The 3-member research team that monitored, observed and recorded the event included Dr Dharma Adhikari, Hem Raj Kafle, and Tikaswari Rai. The experiences and findings along with the stories are being compiled to be published later.
The story on the event was first reported on Sept 5, 2012 by Nagarik, a national daily in Kathmandu. The headline in Nepali language read: Five journalists to live in a 'cave'. The media blog site, mediakurakani, reported (Sept 6, 2012): Five Journalists to Enter 'Cave' in order to Explore the Value of New Media! It said the research event sought to assess the value of social media in reporting stories related to every day life of ordinary people.
The National News Agency (RSS) carried a piece announcing the Gufa event (Sept 7, 2012). Stories from RSS were carried by Republica, The Himalayan Times and many other news outlets, in print as well as online, including blog sites.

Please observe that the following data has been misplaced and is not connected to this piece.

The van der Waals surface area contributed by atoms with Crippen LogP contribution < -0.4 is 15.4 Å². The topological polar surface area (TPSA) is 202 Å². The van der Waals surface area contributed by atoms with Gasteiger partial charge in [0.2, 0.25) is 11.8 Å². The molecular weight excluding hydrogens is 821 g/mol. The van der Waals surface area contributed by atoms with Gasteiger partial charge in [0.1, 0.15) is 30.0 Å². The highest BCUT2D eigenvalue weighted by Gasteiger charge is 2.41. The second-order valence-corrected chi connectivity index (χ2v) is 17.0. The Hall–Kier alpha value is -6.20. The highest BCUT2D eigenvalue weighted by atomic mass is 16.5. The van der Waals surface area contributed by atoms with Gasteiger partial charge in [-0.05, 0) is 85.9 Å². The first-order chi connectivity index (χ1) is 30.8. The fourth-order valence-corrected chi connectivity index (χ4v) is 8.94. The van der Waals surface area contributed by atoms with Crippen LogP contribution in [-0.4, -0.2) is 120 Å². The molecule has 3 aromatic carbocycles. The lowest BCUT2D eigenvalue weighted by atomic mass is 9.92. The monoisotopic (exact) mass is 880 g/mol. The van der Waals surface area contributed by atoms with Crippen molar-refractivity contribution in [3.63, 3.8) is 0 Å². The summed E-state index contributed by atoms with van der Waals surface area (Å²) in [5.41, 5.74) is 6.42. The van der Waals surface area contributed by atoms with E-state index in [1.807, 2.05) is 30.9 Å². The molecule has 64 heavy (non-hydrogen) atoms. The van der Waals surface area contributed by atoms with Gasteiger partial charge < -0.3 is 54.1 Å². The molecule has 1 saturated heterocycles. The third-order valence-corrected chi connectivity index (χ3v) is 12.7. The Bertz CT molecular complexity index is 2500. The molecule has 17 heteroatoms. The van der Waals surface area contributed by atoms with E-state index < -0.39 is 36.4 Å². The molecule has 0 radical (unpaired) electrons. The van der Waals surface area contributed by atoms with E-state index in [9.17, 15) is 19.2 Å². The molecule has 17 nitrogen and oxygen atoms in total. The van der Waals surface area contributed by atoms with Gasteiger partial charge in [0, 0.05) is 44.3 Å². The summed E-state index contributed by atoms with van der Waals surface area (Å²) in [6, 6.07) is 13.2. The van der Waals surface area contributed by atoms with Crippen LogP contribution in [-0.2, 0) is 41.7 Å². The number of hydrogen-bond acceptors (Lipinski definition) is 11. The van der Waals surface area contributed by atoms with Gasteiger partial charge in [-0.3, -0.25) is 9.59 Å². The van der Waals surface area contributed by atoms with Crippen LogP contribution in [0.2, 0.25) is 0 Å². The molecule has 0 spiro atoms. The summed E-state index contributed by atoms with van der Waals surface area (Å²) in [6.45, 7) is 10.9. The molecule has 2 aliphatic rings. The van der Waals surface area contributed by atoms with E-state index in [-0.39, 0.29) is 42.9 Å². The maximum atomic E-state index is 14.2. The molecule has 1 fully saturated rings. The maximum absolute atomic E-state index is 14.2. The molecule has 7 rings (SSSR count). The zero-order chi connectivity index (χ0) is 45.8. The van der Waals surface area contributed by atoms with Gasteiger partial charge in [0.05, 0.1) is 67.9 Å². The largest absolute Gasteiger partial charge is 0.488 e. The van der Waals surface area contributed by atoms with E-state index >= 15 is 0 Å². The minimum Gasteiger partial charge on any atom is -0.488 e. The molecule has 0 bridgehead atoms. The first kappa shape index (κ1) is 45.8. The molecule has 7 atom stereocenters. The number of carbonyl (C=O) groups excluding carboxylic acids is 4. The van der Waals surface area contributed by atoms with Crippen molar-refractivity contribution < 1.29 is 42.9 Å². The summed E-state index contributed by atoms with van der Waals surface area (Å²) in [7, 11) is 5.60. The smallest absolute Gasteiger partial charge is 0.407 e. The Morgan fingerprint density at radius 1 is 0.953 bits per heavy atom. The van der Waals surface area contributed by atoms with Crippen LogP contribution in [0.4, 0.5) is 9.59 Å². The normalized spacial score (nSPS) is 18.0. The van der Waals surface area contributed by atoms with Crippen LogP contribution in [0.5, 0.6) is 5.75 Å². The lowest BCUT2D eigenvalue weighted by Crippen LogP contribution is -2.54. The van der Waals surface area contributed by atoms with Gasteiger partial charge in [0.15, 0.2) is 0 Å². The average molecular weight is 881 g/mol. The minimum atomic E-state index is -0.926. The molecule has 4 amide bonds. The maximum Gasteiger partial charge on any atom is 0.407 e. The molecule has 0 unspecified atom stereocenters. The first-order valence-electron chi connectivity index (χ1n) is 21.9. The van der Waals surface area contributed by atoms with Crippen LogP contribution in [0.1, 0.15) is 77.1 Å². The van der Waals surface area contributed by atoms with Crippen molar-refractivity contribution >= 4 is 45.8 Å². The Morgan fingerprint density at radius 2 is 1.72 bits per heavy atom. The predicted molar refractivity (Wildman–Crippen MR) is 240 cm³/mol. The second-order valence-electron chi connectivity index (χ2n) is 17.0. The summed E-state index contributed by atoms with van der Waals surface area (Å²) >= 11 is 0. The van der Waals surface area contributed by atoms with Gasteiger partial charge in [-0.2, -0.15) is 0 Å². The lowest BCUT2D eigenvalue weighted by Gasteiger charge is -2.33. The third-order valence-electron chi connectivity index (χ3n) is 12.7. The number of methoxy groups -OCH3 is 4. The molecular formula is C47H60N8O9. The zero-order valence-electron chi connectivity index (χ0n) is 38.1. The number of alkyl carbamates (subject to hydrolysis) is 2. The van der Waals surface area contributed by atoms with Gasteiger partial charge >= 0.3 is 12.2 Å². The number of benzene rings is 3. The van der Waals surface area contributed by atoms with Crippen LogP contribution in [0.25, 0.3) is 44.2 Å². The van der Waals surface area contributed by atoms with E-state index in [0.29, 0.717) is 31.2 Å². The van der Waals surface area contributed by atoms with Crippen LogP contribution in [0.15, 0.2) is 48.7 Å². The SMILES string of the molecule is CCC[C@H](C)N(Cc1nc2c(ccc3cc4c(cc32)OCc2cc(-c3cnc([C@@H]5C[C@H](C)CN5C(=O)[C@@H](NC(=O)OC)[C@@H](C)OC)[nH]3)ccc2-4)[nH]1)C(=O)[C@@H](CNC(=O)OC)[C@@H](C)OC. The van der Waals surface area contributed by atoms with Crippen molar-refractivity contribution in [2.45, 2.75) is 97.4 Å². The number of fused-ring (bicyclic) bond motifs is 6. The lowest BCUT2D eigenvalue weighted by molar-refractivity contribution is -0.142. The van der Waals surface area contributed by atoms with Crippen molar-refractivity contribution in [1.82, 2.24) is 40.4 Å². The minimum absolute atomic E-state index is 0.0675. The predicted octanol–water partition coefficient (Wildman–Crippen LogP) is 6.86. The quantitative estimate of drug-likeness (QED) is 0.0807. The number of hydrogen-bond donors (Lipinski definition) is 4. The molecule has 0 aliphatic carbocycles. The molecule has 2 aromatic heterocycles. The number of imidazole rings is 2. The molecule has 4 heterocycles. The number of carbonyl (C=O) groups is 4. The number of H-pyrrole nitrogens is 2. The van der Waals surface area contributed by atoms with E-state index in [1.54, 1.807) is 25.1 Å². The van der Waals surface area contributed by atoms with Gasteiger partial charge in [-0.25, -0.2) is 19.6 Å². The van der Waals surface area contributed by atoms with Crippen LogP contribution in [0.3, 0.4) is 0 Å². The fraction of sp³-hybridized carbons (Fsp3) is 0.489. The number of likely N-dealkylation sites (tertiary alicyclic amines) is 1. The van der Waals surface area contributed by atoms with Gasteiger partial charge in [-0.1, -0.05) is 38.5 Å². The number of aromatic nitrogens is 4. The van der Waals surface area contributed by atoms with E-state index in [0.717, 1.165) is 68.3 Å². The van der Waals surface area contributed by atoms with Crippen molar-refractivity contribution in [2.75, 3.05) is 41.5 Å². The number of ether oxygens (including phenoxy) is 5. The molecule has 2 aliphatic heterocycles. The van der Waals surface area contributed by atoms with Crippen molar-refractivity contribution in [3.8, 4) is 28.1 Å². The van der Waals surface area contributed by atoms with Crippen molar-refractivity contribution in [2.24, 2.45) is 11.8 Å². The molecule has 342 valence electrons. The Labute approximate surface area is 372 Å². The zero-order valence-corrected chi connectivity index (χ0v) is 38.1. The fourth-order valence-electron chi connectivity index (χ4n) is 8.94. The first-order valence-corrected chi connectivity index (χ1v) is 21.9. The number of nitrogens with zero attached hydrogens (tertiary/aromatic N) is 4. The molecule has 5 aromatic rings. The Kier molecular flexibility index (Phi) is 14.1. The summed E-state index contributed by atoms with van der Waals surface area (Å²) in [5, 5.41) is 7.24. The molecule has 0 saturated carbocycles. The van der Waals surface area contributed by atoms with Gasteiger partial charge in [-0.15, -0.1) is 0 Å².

The German News Agency DPA carried a feature story "New media experiment for journalists in Nepal" (8 Sep, 2012). Part of the story, reported by Pratibha Tuladhar, read: The objective of this camp is to assess the extent of internet reach in a developing country like Nepal in sourcing and reporting stories..."
Further, the story reported: The reporters would use the internet to interact with sources but must maintain silence. They will have access to handheld devices and laptop computers but will not be allowed to speak on the phone or talk to each other.
It added: They are expected to develop stories on rural issues such as health, literacy, climate change, gender and children. Nepal only has 19-per-cent internet penetration and less than 1 million people use new media in Nepal, which is what makes this a challenging task for journalists," Adhikari said. He said he borrowed the idea from a similar experiment in France, which he had read about on the internet.